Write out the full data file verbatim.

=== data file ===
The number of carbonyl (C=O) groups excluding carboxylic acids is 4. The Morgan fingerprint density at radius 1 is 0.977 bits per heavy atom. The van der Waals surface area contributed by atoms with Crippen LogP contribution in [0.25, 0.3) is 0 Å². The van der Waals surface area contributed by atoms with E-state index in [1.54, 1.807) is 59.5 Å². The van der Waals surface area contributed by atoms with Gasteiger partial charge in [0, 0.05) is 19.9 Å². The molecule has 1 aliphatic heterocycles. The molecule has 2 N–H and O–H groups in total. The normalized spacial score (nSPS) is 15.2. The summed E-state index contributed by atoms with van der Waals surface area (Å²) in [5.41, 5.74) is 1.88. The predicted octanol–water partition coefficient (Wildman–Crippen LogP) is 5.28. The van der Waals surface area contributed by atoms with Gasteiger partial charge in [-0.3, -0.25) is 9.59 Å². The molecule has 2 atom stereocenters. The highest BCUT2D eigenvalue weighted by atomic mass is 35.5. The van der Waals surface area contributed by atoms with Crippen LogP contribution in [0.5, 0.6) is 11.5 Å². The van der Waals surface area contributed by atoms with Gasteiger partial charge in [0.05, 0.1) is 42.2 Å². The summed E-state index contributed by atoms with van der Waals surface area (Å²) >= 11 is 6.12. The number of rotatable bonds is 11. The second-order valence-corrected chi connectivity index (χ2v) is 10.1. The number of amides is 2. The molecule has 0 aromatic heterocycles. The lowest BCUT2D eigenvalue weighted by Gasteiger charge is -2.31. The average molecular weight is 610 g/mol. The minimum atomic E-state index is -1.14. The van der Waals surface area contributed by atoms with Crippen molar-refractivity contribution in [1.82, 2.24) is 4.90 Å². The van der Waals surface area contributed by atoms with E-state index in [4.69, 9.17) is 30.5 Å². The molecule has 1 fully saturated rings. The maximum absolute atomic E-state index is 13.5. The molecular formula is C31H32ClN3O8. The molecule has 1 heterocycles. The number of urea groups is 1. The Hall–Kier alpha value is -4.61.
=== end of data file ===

The number of carbonyl (C=O) groups excluding carboxylic acids is 4. The Morgan fingerprint density at radius 1 is 0.977 bits per heavy atom. The van der Waals surface area contributed by atoms with Crippen LogP contribution in [0.25, 0.3) is 0 Å². The van der Waals surface area contributed by atoms with E-state index in [1.54, 1.807) is 59.5 Å². The van der Waals surface area contributed by atoms with Gasteiger partial charge in [0, 0.05) is 19.9 Å². The molecule has 1 aliphatic heterocycles. The molecule has 2 N–H and O–H groups in total. The normalized spacial score (nSPS) is 15.2. The summed E-state index contributed by atoms with van der Waals surface area (Å²) in [5.41, 5.74) is 1.88. The predicted octanol–water partition coefficient (Wildman–Crippen LogP) is 5.28. The van der Waals surface area contributed by atoms with Gasteiger partial charge in [-0.3, -0.25) is 9.59 Å². The molecule has 2 atom stereocenters. The highest BCUT2D eigenvalue weighted by atomic mass is 35.5. The van der Waals surface area contributed by atoms with Crippen LogP contribution in [0.5, 0.6) is 11.5 Å². The van der Waals surface area contributed by atoms with Gasteiger partial charge in [0.05, 0.1) is 42.2 Å². The summed E-state index contributed by atoms with van der Waals surface area (Å²) >= 11 is 6.12. The number of rotatable bonds is 11. The second-order valence-corrected chi connectivity index (χ2v) is 10.1. The number of amides is 2. The molecule has 0 aromatic heterocycles. The lowest BCUT2D eigenvalue weighted by Gasteiger charge is -2.31. The average molecular weight is 610 g/mol. The minimum atomic E-state index is -1.14. The van der Waals surface area contributed by atoms with Crippen molar-refractivity contribution in [1.82, 2.24) is 4.90 Å². The van der Waals surface area contributed by atoms with E-state index in [4.69, 9.17) is 30.5 Å². The molecule has 1 fully saturated rings. The maximum absolute atomic E-state index is 13.5. The molecular formula is C31H32ClN3O8. The molecule has 1 heterocycles. The number of urea groups is 1. The Hall–Kier alpha value is -4.61.